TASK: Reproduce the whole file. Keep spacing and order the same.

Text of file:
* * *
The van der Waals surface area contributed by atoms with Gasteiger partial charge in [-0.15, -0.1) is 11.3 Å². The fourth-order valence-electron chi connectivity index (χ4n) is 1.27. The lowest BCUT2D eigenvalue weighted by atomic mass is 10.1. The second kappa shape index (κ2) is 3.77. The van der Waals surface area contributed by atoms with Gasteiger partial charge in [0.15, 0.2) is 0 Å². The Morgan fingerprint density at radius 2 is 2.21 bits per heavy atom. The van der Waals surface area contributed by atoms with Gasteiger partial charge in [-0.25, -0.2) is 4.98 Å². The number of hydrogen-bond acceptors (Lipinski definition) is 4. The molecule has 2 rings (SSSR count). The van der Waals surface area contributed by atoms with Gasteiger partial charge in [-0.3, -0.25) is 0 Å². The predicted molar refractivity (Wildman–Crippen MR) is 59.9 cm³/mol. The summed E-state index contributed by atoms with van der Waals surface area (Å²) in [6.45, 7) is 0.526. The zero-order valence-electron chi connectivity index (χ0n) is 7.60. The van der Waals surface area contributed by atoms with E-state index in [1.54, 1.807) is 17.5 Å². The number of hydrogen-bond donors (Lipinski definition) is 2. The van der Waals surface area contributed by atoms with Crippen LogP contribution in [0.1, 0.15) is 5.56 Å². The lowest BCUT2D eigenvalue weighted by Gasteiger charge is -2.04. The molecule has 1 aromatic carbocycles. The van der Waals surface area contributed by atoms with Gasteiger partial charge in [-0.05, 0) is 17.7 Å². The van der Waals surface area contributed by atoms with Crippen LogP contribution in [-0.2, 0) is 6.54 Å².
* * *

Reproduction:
The van der Waals surface area contributed by atoms with Gasteiger partial charge in [-0.15, -0.1) is 11.3 Å². The fourth-order valence-electron chi connectivity index (χ4n) is 1.27. The lowest BCUT2D eigenvalue weighted by atomic mass is 10.1. The second kappa shape index (κ2) is 3.77. The van der Waals surface area contributed by atoms with Gasteiger partial charge in [0.15, 0.2) is 0 Å². The Morgan fingerprint density at radius 2 is 2.21 bits per heavy atom. The van der Waals surface area contributed by atoms with Gasteiger partial charge in [-0.25, -0.2) is 4.98 Å². The number of hydrogen-bond acceptors (Lipinski definition) is 4. The molecule has 2 rings (SSSR count). The van der Waals surface area contributed by atoms with Gasteiger partial charge in [-0.3, -0.25) is 0 Å². The predicted molar refractivity (Wildman–Crippen MR) is 59.9 cm³/mol. The summed E-state index contributed by atoms with van der Waals surface area (Å²) in [6.45, 7) is 0.526. The zero-order valence-electron chi connectivity index (χ0n) is 7.60. The van der Waals surface area contributed by atoms with E-state index in [1.54, 1.807) is 17.5 Å². The number of hydrogen-bond donors (Lipinski definition) is 2. The van der Waals surface area contributed by atoms with Crippen LogP contribution in [0.1, 0.15) is 5.56 Å². The lowest BCUT2D eigenvalue weighted by Gasteiger charge is -2.04. The molecule has 1 aromatic carbocycles. The van der Waals surface area contributed by atoms with Gasteiger partial charge in [-0.05, 0) is 17.7 Å². The van der Waals surface area contributed by atoms with Crippen LogP contribution in [-0.2, 0) is 6.54 Å².